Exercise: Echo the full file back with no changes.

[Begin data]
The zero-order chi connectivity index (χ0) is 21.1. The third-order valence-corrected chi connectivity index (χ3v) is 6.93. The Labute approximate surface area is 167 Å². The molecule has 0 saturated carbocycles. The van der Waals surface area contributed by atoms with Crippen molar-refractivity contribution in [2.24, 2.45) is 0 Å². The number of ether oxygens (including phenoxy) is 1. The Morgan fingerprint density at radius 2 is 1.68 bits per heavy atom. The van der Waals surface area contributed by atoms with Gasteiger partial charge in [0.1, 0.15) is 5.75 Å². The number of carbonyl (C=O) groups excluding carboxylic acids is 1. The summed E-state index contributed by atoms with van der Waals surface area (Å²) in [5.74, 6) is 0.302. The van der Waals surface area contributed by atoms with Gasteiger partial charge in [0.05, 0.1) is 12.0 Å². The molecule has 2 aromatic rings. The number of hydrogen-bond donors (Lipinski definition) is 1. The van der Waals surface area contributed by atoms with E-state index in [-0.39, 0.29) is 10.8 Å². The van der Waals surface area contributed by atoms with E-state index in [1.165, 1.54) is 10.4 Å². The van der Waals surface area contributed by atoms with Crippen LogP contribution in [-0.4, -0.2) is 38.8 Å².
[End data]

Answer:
The zero-order chi connectivity index (χ0) is 21.1. The third-order valence-corrected chi connectivity index (χ3v) is 6.93. The Labute approximate surface area is 167 Å². The molecule has 0 saturated carbocycles. The van der Waals surface area contributed by atoms with Crippen molar-refractivity contribution in [2.24, 2.45) is 0 Å². The number of ether oxygens (including phenoxy) is 1. The Morgan fingerprint density at radius 2 is 1.68 bits per heavy atom. The van der Waals surface area contributed by atoms with Gasteiger partial charge in [0.1, 0.15) is 5.75 Å². The number of carbonyl (C=O) groups excluding carboxylic acids is 1. The summed E-state index contributed by atoms with van der Waals surface area (Å²) in [5.74, 6) is 0.302. The van der Waals surface area contributed by atoms with Gasteiger partial charge in [0.05, 0.1) is 12.0 Å². The molecule has 2 aromatic rings. The number of hydrogen-bond donors (Lipinski definition) is 1. The van der Waals surface area contributed by atoms with E-state index in [-0.39, 0.29) is 10.8 Å². The van der Waals surface area contributed by atoms with E-state index in [1.165, 1.54) is 10.4 Å². The van der Waals surface area contributed by atoms with Crippen LogP contribution in [-0.4, -0.2) is 38.8 Å².